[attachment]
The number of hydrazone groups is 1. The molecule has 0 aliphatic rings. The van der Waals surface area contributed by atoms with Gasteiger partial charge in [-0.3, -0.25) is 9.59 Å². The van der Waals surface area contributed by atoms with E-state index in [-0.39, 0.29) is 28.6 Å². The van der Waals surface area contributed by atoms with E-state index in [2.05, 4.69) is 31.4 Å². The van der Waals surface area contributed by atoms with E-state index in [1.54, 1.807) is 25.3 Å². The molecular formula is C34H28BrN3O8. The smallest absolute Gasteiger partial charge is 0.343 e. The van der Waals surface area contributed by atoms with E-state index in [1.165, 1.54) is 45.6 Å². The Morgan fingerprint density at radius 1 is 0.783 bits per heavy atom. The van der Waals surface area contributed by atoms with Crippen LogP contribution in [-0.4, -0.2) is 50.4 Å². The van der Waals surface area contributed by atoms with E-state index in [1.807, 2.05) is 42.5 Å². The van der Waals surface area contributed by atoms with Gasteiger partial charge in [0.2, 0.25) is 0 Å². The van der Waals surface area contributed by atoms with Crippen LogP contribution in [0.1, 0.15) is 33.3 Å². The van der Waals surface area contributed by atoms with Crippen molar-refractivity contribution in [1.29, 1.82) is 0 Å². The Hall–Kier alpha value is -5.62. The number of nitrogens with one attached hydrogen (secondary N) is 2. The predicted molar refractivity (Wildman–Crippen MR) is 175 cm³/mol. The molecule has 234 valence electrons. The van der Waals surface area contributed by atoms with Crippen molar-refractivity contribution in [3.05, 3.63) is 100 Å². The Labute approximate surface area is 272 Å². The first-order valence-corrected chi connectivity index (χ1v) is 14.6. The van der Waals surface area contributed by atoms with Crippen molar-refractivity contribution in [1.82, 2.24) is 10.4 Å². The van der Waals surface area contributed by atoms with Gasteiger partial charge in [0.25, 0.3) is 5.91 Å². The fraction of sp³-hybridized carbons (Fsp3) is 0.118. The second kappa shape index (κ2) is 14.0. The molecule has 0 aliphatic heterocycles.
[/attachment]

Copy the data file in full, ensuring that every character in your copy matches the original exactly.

The number of hydrazone groups is 1. The molecule has 0 aliphatic rings. The van der Waals surface area contributed by atoms with Gasteiger partial charge in [-0.3, -0.25) is 9.59 Å². The van der Waals surface area contributed by atoms with E-state index in [-0.39, 0.29) is 28.6 Å². The van der Waals surface area contributed by atoms with E-state index in [2.05, 4.69) is 31.4 Å². The van der Waals surface area contributed by atoms with E-state index in [1.54, 1.807) is 25.3 Å². The molecular formula is C34H28BrN3O8. The smallest absolute Gasteiger partial charge is 0.343 e. The van der Waals surface area contributed by atoms with E-state index in [1.165, 1.54) is 45.6 Å². The Morgan fingerprint density at radius 1 is 0.783 bits per heavy atom. The van der Waals surface area contributed by atoms with Crippen LogP contribution in [-0.4, -0.2) is 50.4 Å². The van der Waals surface area contributed by atoms with E-state index in [1.807, 2.05) is 42.5 Å². The van der Waals surface area contributed by atoms with Gasteiger partial charge in [0.2, 0.25) is 0 Å². The van der Waals surface area contributed by atoms with Crippen LogP contribution in [0.1, 0.15) is 33.3 Å². The van der Waals surface area contributed by atoms with Crippen molar-refractivity contribution in [1.29, 1.82) is 0 Å². The Hall–Kier alpha value is -5.62. The number of nitrogens with one attached hydrogen (secondary N) is 2. The predicted molar refractivity (Wildman–Crippen MR) is 175 cm³/mol. The molecule has 234 valence electrons. The van der Waals surface area contributed by atoms with Crippen molar-refractivity contribution in [3.05, 3.63) is 100 Å². The Labute approximate surface area is 272 Å². The first-order valence-corrected chi connectivity index (χ1v) is 14.6. The van der Waals surface area contributed by atoms with Crippen molar-refractivity contribution in [1.82, 2.24) is 10.4 Å². The van der Waals surface area contributed by atoms with Gasteiger partial charge in [0.25, 0.3) is 5.91 Å². The fraction of sp³-hybridized carbons (Fsp3) is 0.118. The second kappa shape index (κ2) is 14.0. The molecule has 0 aliphatic heterocycles.